I'm throwin' away all my conscience and pride.

There are quite a few songs about love making you giddy and reckless, which seduce you with the delirium and the headiness of the feeling nonetheless, but not many that make you so aware of the cost to one's dignity and integrity as this one.

Sunday, 10 April 2011

Giraffes - Act One, Scene Three.

This isn't going to make much sense unless you start at the beginning - Giraffes - Act One, Scene One.


(Anna and Simon's house. Morning. Simon sits at the table.)

ANNA. You're up early.

SIMON. You're back late.


ANNA. Sleep well?

SIMON. I couldn't


SIMON. Did you?


SIMON. Sorry. Didn't mean anything. Would you like me to cook you breakfast?

ANNA. No. It's okay. I've still got time for a quick lie down.

SIMON. I'd like to cook you breakfast.


SIMON. Please.

ANNA. Okay then.

(She sits down. He gets up.)

ANNA. Thanks.

SIMON. I want to pamper you before you go. It'll put me in a good frame of mind.


SIMON. It's my morning off. I thought that I'd sort out that cupboard.

ANNA. Oh, I'll help with that, if you don't mind waiting 'til Saturday.

SIMON. It's alright. It's mostly my mess anyway.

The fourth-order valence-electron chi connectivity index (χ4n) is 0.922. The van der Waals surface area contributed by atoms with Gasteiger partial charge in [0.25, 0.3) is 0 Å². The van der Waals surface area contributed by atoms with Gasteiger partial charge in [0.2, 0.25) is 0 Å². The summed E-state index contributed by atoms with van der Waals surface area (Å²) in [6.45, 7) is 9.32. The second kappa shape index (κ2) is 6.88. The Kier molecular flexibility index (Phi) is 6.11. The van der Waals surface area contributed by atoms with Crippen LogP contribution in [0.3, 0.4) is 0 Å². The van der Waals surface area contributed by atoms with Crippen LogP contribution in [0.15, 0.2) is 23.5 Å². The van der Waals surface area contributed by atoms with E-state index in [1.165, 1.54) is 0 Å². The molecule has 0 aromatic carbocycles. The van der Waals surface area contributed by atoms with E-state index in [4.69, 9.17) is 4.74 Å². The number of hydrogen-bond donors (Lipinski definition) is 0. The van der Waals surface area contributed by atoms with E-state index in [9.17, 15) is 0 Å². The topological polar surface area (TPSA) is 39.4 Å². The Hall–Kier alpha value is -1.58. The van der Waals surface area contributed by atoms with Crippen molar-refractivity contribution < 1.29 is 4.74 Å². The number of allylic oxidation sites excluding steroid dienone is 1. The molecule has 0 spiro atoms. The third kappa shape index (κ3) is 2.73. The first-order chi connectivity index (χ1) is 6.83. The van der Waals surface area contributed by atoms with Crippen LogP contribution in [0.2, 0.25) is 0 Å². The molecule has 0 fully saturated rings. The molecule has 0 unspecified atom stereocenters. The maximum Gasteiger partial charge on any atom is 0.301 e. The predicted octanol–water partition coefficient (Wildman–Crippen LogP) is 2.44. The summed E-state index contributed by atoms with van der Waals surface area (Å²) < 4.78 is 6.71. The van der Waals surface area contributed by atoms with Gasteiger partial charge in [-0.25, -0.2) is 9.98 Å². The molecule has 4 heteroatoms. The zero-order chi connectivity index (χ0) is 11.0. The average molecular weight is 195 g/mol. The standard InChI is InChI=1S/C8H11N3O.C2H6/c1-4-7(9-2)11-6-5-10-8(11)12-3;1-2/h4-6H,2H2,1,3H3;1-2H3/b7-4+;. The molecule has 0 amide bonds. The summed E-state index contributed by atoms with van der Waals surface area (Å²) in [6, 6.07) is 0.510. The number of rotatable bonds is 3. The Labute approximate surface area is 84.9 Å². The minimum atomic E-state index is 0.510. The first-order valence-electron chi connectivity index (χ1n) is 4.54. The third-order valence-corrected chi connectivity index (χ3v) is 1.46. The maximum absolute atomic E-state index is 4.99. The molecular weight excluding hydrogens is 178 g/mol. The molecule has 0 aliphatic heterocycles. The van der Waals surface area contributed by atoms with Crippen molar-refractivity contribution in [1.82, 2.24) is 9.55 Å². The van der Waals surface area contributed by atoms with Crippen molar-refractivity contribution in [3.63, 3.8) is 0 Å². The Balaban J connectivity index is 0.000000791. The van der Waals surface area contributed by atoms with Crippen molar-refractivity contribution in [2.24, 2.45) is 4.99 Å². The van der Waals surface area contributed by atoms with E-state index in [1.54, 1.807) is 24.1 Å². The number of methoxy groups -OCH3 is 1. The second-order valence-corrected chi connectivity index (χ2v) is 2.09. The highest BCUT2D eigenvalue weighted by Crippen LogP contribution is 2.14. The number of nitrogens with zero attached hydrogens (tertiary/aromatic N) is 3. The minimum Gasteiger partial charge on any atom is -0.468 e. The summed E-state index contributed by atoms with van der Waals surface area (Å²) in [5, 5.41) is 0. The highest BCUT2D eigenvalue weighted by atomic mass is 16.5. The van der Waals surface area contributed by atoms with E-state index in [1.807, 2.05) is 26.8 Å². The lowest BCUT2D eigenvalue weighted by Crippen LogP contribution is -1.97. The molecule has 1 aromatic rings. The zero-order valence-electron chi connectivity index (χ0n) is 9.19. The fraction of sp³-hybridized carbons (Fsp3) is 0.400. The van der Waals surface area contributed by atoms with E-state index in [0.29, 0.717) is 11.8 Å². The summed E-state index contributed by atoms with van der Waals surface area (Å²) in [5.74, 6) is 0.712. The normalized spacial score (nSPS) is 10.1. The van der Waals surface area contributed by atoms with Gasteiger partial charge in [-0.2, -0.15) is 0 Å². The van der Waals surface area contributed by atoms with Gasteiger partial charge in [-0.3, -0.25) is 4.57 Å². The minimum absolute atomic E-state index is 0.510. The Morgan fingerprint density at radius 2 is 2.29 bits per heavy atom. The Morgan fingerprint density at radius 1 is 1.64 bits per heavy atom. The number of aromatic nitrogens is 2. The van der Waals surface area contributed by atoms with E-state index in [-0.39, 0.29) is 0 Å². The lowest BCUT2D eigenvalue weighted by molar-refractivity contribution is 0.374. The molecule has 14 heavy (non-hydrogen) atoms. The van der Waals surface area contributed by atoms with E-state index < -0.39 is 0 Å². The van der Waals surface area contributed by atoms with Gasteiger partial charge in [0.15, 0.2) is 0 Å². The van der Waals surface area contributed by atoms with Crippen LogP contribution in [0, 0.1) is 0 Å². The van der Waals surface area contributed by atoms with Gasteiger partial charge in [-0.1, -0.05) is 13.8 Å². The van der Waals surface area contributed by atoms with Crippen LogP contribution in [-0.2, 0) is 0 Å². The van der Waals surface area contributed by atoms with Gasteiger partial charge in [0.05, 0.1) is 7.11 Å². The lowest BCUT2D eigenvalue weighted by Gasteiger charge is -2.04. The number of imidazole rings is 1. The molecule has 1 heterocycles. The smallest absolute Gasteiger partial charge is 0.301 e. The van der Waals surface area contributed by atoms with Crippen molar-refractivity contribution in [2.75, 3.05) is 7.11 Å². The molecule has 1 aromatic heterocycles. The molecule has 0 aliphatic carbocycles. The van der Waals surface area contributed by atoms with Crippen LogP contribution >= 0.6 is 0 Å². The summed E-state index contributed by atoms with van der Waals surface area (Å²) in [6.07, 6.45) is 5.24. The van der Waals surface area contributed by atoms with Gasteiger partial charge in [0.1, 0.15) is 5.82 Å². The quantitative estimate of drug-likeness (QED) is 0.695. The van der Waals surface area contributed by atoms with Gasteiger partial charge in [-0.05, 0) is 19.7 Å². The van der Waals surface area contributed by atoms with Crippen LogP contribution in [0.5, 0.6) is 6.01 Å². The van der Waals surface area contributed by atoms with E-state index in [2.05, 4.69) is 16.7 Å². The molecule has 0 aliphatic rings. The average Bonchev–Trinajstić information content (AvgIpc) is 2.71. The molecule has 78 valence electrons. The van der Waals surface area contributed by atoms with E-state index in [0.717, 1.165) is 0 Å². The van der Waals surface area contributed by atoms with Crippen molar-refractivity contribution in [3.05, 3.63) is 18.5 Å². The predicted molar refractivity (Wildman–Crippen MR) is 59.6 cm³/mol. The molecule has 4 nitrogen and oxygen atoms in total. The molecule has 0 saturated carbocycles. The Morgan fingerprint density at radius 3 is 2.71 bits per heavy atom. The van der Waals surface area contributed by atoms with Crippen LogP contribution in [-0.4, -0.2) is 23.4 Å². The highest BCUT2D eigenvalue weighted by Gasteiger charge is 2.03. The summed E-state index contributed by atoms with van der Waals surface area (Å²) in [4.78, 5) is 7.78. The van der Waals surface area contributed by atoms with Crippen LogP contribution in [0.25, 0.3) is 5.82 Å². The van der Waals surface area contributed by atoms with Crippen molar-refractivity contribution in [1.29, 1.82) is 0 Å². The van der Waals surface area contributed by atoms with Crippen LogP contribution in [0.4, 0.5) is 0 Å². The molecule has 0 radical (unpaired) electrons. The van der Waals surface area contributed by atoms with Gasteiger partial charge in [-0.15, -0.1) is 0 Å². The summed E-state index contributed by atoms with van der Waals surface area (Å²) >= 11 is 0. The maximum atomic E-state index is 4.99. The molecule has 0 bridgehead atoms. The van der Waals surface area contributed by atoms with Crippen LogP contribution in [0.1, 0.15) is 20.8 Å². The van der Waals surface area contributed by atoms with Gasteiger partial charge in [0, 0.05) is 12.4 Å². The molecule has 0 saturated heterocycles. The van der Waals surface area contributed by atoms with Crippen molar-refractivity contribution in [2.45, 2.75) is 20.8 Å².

ANNA. You look tired.

SIMON. I am.

ANNA. You should get some rest.

SIMON. I can't sleep during the day.


SIMON. You will be in tonight, won't you?

ANNA. Of course.

SIMON. What would you like for breakfast?

(He goes to the kitchen.)

ANNA. Oh. Not much. I'm not very hungry.


ANNA. Grapefruit perhaps.


ANNA. Poor Simon.

SIMON. (Off) What was that?

ANNA. Nothing.

* * *

ANNA. (Off) Oh well done. You did that cupboard.


ANNA. How long Did it take you?

SIMON. A couple of hours.

ANNA. Did you throw anything out?

SIMON. No. I put some stuff in the garage.


SIMON. So how was work?

ANNA. So so. Not much going on. How was yours?

SIMON. Good, actually.

ANNA. Yeah?

SIMON. Mm. Constructive lesson. Worked well.

ANNA. You work hard for those children.

SIMON. It's worth it sometimes.

(Anna yawns.)

SIMON. You're tired.


SIMON. So am I.

ANNA. Tired Simon.

SIMON. Tired Anna.


SIMON. Did you want that Indian stuff for dinner tonight?